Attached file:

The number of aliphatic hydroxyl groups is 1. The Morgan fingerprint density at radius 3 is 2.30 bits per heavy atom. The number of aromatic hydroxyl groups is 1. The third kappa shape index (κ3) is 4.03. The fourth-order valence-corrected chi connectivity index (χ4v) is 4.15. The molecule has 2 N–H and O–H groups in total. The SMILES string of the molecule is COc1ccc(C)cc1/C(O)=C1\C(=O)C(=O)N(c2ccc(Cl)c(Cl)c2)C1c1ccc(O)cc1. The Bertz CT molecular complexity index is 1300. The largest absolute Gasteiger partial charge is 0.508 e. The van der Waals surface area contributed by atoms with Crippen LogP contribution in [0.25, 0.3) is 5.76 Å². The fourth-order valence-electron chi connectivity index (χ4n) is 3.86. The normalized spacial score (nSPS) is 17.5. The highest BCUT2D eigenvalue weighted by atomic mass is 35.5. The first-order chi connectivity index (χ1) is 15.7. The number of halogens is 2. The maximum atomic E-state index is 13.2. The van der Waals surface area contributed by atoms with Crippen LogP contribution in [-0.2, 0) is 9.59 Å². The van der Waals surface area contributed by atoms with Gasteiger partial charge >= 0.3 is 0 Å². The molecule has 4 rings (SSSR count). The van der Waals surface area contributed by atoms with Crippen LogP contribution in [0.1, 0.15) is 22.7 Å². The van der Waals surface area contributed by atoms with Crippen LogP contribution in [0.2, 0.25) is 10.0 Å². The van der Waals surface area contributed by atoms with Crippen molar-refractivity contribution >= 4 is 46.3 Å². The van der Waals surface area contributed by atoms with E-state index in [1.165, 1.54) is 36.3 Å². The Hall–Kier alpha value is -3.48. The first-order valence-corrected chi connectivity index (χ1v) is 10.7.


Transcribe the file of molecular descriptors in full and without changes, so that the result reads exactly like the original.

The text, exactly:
The number of aliphatic hydroxyl groups is 1. The Morgan fingerprint density at radius 3 is 2.30 bits per heavy atom. The number of aromatic hydroxyl groups is 1. The third kappa shape index (κ3) is 4.03. The fourth-order valence-corrected chi connectivity index (χ4v) is 4.15. The molecule has 2 N–H and O–H groups in total. The SMILES string of the molecule is COc1ccc(C)cc1/C(O)=C1\C(=O)C(=O)N(c2ccc(Cl)c(Cl)c2)C1c1ccc(O)cc1. The Bertz CT molecular complexity index is 1300. The largest absolute Gasteiger partial charge is 0.508 e. The van der Waals surface area contributed by atoms with Crippen LogP contribution in [0.25, 0.3) is 5.76 Å². The fourth-order valence-electron chi connectivity index (χ4n) is 3.86. The normalized spacial score (nSPS) is 17.5. The highest BCUT2D eigenvalue weighted by atomic mass is 35.5. The first-order chi connectivity index (χ1) is 15.7. The number of halogens is 2. The maximum atomic E-state index is 13.2. The van der Waals surface area contributed by atoms with Crippen LogP contribution in [-0.2, 0) is 9.59 Å². The van der Waals surface area contributed by atoms with Gasteiger partial charge >= 0.3 is 0 Å². The molecule has 4 rings (SSSR count). The van der Waals surface area contributed by atoms with Crippen LogP contribution in [0.1, 0.15) is 22.7 Å². The van der Waals surface area contributed by atoms with Crippen LogP contribution in [0.2, 0.25) is 10.0 Å². The van der Waals surface area contributed by atoms with Crippen molar-refractivity contribution >= 4 is 46.3 Å². The van der Waals surface area contributed by atoms with E-state index in [1.165, 1.54) is 36.3 Å². The Hall–Kier alpha value is -3.48. The first-order valence-corrected chi connectivity index (χ1v) is 10.7.